The Debt Service Fund is a fund that is set up to finance and account for the payment of principal and interest on long term debt. The long terms debt cannot be capital leases, installment purchases, workers’ compensation, and unfunded retirement benefit costs (Wilson, Reck & Kattelus, 2010).
Some examples of Debt Service Funds in Illinois are:
The General Obligation Bond Retirement and Interest Fund. This fund tracks the construction of facilities that is leased back to the State of Illinois as well as the development of mass transportation and aviation systems in the state. This Fund also tracks the payments of principal and interest in relation to general obligation bonds. These bonds provide funding for the environmental protection in the state as well as acquiring, constructing, reconstructing, extension, and improvement of highways and capital projects (Baar Topinka 2011).
Illinois Civic Center Bond Retirement and Interest Fund. This fund tracks the payment of principal and interest on bonds that have been issued to finance the building of local civic centers. The funding is made up from transfers from the Metropolitan Exposition Auditorium and Office Building Fund as well as investment income (Baar Topinka 2011).
Build Illinois Bond Retirement and Interest Fund. The funding comes from transfers from the Build Illinois Fund as well as investment income. This fund tracks the payment of principal and interest on bonds that have been issued to finance improvements to existing or scientific research that is planned, manufacturing, or the industrial development or expansion in Illinois (Baar Topinka 2011).
The Special Revenue Fund is one where the revenue is dedicated for a specific purpose. These funds need to be tracked separately and the money in this account is only allowed to be used for specific purposes that are defined by law (Wilson, Reck & Kattelus, 2010).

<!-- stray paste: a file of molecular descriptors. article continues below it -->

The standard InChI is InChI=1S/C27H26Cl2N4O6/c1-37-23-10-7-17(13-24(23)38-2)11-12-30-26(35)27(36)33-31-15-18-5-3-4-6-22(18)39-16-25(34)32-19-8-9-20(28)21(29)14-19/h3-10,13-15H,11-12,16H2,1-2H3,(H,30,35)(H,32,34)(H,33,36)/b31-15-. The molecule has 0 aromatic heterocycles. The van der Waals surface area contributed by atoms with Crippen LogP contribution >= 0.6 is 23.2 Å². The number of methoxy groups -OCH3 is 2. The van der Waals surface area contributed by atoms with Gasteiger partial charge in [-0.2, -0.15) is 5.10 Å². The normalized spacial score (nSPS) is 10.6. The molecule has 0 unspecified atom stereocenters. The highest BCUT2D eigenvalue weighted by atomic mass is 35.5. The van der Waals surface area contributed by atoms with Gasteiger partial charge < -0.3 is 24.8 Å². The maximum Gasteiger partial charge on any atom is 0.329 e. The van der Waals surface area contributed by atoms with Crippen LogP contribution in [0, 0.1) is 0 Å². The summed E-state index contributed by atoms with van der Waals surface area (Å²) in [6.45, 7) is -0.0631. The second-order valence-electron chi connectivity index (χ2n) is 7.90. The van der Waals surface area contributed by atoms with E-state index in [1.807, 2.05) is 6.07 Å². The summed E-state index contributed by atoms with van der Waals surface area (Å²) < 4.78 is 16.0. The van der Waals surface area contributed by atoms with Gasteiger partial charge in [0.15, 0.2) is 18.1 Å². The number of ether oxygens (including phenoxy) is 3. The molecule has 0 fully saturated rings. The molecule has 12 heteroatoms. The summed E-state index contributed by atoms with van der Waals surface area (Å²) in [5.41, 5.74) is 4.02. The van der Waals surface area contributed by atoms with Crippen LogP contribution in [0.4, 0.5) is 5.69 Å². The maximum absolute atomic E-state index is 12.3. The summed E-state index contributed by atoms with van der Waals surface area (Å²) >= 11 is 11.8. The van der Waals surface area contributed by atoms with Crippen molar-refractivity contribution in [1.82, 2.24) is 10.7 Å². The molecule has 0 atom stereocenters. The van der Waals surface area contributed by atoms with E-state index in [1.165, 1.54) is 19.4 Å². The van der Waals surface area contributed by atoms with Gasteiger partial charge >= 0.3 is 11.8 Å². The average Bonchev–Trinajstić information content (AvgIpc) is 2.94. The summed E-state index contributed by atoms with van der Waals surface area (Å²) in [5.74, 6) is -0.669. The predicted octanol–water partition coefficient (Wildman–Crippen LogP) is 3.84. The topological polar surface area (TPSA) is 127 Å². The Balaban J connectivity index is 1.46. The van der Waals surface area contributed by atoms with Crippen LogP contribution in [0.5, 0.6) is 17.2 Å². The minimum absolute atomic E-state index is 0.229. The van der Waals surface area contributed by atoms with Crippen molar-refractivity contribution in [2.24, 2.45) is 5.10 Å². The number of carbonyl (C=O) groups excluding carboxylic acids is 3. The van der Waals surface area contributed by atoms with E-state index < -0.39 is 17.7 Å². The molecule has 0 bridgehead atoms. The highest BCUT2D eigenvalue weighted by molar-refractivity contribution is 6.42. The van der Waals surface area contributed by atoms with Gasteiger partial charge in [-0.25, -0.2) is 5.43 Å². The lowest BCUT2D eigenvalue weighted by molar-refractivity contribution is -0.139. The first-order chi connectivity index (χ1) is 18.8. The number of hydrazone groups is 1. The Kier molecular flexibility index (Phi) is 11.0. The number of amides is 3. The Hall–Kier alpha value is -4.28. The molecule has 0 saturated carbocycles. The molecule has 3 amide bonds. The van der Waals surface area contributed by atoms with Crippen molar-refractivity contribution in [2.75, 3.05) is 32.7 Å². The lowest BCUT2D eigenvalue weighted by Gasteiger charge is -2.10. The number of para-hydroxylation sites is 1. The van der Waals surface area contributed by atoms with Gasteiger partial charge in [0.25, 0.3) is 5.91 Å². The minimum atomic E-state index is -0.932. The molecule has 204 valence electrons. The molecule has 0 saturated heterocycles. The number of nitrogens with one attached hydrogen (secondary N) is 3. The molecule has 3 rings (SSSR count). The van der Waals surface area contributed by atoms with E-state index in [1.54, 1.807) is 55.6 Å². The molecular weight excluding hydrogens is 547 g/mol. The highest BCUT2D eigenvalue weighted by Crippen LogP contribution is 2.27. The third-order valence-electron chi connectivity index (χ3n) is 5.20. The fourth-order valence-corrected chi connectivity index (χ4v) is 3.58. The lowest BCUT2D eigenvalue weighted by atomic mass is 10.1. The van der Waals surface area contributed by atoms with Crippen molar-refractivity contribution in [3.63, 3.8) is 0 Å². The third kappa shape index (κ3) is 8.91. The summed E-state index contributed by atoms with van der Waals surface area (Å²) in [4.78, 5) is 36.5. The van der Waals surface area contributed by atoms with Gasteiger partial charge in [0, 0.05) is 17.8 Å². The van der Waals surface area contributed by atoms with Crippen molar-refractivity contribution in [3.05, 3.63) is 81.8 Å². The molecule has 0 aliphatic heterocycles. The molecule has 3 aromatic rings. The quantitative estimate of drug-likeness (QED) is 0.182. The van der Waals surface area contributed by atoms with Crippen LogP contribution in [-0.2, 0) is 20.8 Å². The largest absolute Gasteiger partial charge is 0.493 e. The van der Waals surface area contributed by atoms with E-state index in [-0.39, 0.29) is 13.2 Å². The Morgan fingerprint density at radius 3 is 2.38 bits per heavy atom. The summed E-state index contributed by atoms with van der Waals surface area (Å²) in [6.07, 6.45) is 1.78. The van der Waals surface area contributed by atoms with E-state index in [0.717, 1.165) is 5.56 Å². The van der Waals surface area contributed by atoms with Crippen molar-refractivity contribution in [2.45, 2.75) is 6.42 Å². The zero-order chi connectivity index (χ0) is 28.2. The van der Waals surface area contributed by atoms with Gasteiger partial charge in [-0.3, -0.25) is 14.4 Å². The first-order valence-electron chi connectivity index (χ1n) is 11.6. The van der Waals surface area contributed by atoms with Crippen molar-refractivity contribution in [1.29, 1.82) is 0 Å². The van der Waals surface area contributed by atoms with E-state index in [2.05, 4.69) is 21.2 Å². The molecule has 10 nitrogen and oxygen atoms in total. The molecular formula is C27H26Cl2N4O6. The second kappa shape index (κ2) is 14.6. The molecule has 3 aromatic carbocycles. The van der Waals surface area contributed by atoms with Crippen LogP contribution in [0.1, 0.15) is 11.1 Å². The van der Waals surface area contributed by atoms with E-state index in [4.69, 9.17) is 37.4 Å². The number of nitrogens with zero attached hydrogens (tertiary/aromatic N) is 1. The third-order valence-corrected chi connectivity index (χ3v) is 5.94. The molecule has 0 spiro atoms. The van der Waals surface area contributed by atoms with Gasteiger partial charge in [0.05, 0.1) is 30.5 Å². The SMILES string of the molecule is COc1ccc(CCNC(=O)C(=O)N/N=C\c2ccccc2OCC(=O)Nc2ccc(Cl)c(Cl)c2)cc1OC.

The Special Revenue Funds in Illinois are:
State Pension Fund. This fund tracks the receipts from abandoned property sales. The disbursements are mainly to various State of Illinois retirement systems to reduce the accrued actuarial unfunded liability (Baar Topinka 2011).
Unclaimed Property Trust Fund. This fund tracks the money that is received from abandoned property or from the sale of abandoned property in accordance with the Uniform Disposition of Unclaimed Property Act (Baar Topinka 2011).
Tobacco Settlement Recovery Fund. This fund tracks the money that is annually received in connection with the Master Settlement Agreement in the State of Illinois vs. Phillip Morris (Baar Topinka 2011).
Local Government Tax Fund. This fund accounts for 15% of the share of various sales taxes that will be distributed to the cities and counties in Illinois (Baar Topinka 2011).
Illinois Affordable Housing Trust Fund. This fund accounts for a section of the state real estate transfer tax that is used for grants and low or no interest mortgages or other loans that are used to provide low income households to acquire, construct, rehabilitate, develop, operate, insure, and retain affordable single and multi-family housing (Baar Topinka 2011).